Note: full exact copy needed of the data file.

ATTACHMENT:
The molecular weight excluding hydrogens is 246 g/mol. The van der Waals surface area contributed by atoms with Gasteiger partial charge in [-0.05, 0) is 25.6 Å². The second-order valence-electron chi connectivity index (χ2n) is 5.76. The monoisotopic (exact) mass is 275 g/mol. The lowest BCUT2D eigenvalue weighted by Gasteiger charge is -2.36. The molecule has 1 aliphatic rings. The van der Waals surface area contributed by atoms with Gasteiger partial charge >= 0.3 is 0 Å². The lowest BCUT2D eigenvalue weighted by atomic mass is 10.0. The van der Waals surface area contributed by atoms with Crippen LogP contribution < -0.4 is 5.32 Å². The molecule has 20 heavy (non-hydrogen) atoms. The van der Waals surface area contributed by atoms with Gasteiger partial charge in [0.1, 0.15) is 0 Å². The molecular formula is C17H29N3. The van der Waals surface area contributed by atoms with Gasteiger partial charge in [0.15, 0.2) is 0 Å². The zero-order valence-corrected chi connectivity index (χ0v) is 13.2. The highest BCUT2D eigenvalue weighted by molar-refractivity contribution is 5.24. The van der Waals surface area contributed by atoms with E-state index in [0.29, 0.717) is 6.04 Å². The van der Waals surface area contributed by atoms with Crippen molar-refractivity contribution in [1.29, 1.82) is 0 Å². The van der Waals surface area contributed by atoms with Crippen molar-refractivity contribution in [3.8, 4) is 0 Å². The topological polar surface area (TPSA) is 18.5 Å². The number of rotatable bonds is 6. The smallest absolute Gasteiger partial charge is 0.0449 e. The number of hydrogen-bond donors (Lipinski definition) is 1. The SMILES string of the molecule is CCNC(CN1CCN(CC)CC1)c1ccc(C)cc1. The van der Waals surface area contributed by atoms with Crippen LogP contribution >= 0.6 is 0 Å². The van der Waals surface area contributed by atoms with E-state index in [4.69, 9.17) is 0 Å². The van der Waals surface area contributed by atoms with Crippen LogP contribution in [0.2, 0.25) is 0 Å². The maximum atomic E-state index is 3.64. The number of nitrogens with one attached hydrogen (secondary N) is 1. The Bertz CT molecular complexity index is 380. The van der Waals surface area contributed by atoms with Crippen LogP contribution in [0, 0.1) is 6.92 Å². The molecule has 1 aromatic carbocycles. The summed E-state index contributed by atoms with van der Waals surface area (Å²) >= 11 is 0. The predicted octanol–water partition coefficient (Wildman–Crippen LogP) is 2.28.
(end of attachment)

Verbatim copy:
The molecular weight excluding hydrogens is 246 g/mol. The van der Waals surface area contributed by atoms with Gasteiger partial charge in [-0.05, 0) is 25.6 Å². The second-order valence-electron chi connectivity index (χ2n) is 5.76. The monoisotopic (exact) mass is 275 g/mol. The lowest BCUT2D eigenvalue weighted by Gasteiger charge is -2.36. The molecule has 1 aliphatic rings. The van der Waals surface area contributed by atoms with Gasteiger partial charge >= 0.3 is 0 Å². The lowest BCUT2D eigenvalue weighted by atomic mass is 10.0. The van der Waals surface area contributed by atoms with Crippen LogP contribution < -0.4 is 5.32 Å². The molecule has 20 heavy (non-hydrogen) atoms. The van der Waals surface area contributed by atoms with Gasteiger partial charge in [0.1, 0.15) is 0 Å². The molecular formula is C17H29N3. The van der Waals surface area contributed by atoms with Gasteiger partial charge in [0.15, 0.2) is 0 Å². The zero-order valence-corrected chi connectivity index (χ0v) is 13.2. The highest BCUT2D eigenvalue weighted by molar-refractivity contribution is 5.24. The van der Waals surface area contributed by atoms with E-state index in [0.29, 0.717) is 6.04 Å². The van der Waals surface area contributed by atoms with Crippen molar-refractivity contribution in [1.29, 1.82) is 0 Å². The van der Waals surface area contributed by atoms with Crippen molar-refractivity contribution in [3.8, 4) is 0 Å². The topological polar surface area (TPSA) is 18.5 Å². The number of rotatable bonds is 6. The smallest absolute Gasteiger partial charge is 0.0449 e. The number of hydrogen-bond donors (Lipinski definition) is 1. The SMILES string of the molecule is CCNC(CN1CCN(CC)CC1)c1ccc(C)cc1. The van der Waals surface area contributed by atoms with Crippen LogP contribution >= 0.6 is 0 Å². The van der Waals surface area contributed by atoms with E-state index in [4.69, 9.17) is 0 Å². The van der Waals surface area contributed by atoms with Crippen LogP contribution in [0.2, 0.25) is 0 Å². The maximum atomic E-state index is 3.64. The number of nitrogens with one attached hydrogen (secondary N) is 1. The Bertz CT molecular complexity index is 380. The van der Waals surface area contributed by atoms with Crippen LogP contribution in [0, 0.1) is 6.92 Å². The molecule has 1 aromatic carbocycles. The summed E-state index contributed by atoms with van der Waals surface area (Å²) >= 11 is 0. The predicted octanol–water partition coefficient (Wildman–Crippen LogP) is 2.28.